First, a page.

A systematic review of research literature on physical punishment, jointly commissioned by Barnardo’s Scotland, Children 1st, the Children and Young People’s Commissioner Scotland and NSPCC Scotland was published in November (see: Equally Protected? A review of the evidence on the physical punishment of children). The report found strong and consistent evidence from 98 studies that physical punishment damages children’s wellbeing and carries risk of escalation into severe abuse. It highlights evidence that physical punishment increases aggression, antisocial behaviour, depression and anxiety in children and in later life. It found no evidence that a change to the law results in increased criminal proceedings but rather that it facilitates culture change. It concludes:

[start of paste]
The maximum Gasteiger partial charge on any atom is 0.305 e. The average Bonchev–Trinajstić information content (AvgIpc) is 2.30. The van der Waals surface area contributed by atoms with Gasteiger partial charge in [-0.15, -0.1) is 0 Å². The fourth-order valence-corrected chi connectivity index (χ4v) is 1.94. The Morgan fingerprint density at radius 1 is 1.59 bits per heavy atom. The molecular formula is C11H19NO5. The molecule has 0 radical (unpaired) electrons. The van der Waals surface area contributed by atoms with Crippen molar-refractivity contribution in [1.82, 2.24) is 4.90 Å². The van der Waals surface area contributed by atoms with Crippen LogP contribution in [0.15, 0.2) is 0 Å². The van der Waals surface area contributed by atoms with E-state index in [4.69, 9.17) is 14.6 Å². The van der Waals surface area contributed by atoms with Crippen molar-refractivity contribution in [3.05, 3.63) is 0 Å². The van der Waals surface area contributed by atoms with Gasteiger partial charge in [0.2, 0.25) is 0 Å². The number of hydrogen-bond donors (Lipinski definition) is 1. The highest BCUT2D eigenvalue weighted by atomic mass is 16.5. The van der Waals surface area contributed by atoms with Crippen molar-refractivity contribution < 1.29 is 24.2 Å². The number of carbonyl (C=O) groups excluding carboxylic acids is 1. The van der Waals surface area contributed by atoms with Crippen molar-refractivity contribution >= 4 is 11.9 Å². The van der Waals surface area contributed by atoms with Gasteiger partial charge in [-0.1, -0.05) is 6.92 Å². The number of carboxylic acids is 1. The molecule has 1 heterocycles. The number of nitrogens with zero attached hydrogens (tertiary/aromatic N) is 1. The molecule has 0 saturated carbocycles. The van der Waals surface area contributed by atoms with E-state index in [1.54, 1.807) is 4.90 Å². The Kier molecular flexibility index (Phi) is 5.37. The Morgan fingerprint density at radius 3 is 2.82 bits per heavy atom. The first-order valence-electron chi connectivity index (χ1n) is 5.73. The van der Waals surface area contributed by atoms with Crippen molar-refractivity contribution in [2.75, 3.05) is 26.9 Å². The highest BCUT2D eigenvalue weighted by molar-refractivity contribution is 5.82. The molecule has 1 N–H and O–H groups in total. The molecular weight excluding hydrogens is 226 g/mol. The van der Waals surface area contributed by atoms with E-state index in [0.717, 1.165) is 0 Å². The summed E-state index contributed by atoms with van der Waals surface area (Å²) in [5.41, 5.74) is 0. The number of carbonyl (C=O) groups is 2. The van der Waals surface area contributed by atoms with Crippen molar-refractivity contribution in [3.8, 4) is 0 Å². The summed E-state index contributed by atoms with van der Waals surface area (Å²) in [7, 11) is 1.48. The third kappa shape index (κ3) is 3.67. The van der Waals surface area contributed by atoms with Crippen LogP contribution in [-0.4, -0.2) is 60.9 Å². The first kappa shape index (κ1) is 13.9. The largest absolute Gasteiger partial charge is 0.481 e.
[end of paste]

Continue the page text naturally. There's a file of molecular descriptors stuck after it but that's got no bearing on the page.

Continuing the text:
Research papers commonly conclude that ‘more research is necessary’. However, when the existing evidence is as strong as it is in the case of physical punishment, and given that physical punishment is a clear human rights violation, there seems to be little value in calling for more research on its effects. To borrow Gershoff’s words: ’We know enough now to stop hitting our children.’
The report was endorsed by key Scottish agencies, and the commissioning organisations hope it will spur the Scottish Government to support legislative reform, particularly following the recent ban in the Republic of Ireland.